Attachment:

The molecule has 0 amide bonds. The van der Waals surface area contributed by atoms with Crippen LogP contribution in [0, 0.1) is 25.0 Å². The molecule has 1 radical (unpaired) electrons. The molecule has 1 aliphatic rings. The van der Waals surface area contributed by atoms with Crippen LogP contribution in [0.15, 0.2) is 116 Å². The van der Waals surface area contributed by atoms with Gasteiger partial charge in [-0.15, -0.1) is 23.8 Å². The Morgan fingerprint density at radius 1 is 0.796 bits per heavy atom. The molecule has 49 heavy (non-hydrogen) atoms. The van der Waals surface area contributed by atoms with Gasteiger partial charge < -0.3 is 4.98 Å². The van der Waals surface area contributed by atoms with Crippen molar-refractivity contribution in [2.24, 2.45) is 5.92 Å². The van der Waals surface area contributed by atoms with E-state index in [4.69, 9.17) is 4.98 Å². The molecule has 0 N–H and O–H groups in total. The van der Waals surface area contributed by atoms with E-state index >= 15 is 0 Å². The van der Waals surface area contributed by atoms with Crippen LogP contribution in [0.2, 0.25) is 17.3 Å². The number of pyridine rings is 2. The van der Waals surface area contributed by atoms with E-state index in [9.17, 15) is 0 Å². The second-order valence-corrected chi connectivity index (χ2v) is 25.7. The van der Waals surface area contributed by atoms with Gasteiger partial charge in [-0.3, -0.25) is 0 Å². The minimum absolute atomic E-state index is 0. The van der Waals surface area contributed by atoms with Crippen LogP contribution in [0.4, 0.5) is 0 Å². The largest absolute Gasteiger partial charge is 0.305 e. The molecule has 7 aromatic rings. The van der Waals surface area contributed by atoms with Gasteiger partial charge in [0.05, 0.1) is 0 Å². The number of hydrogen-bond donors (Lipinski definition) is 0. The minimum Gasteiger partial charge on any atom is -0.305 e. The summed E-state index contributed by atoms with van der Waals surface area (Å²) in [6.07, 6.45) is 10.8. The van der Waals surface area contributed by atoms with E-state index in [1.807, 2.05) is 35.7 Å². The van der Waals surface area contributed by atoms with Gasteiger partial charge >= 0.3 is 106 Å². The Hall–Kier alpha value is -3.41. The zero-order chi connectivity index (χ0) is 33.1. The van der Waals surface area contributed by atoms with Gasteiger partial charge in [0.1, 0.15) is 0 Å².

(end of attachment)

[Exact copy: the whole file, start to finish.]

The molecule has 0 amide bonds. The van der Waals surface area contributed by atoms with Crippen LogP contribution in [0, 0.1) is 25.0 Å². The molecule has 1 radical (unpaired) electrons. The molecule has 1 aliphatic rings. The van der Waals surface area contributed by atoms with Crippen LogP contribution in [0.15, 0.2) is 116 Å². The van der Waals surface area contributed by atoms with Gasteiger partial charge in [-0.15, -0.1) is 23.8 Å². The Morgan fingerprint density at radius 1 is 0.796 bits per heavy atom. The molecule has 49 heavy (non-hydrogen) atoms. The van der Waals surface area contributed by atoms with Gasteiger partial charge < -0.3 is 4.98 Å². The van der Waals surface area contributed by atoms with Crippen molar-refractivity contribution in [2.24, 2.45) is 5.92 Å². The van der Waals surface area contributed by atoms with E-state index in [4.69, 9.17) is 4.98 Å². The molecule has 0 N–H and O–H groups in total. The van der Waals surface area contributed by atoms with E-state index >= 15 is 0 Å². The van der Waals surface area contributed by atoms with Crippen LogP contribution in [0.2, 0.25) is 17.3 Å². The number of pyridine rings is 2. The van der Waals surface area contributed by atoms with E-state index in [9.17, 15) is 0 Å². The second-order valence-corrected chi connectivity index (χ2v) is 25.7. The van der Waals surface area contributed by atoms with Gasteiger partial charge in [-0.3, -0.25) is 0 Å². The minimum absolute atomic E-state index is 0. The van der Waals surface area contributed by atoms with Crippen LogP contribution in [0.4, 0.5) is 0 Å². The largest absolute Gasteiger partial charge is 0.305 e. The molecule has 7 aromatic rings. The van der Waals surface area contributed by atoms with Gasteiger partial charge in [0.05, 0.1) is 0 Å². The number of hydrogen-bond donors (Lipinski definition) is 0. The minimum Gasteiger partial charge on any atom is -0.305 e. The summed E-state index contributed by atoms with van der Waals surface area (Å²) in [6.07, 6.45) is 10.8. The van der Waals surface area contributed by atoms with E-state index in [1.807, 2.05) is 35.7 Å². The van der Waals surface area contributed by atoms with Gasteiger partial charge >= 0.3 is 106 Å². The Hall–Kier alpha value is -3.41. The zero-order chi connectivity index (χ0) is 33.1. The van der Waals surface area contributed by atoms with Gasteiger partial charge in [0.1, 0.15) is 0 Å².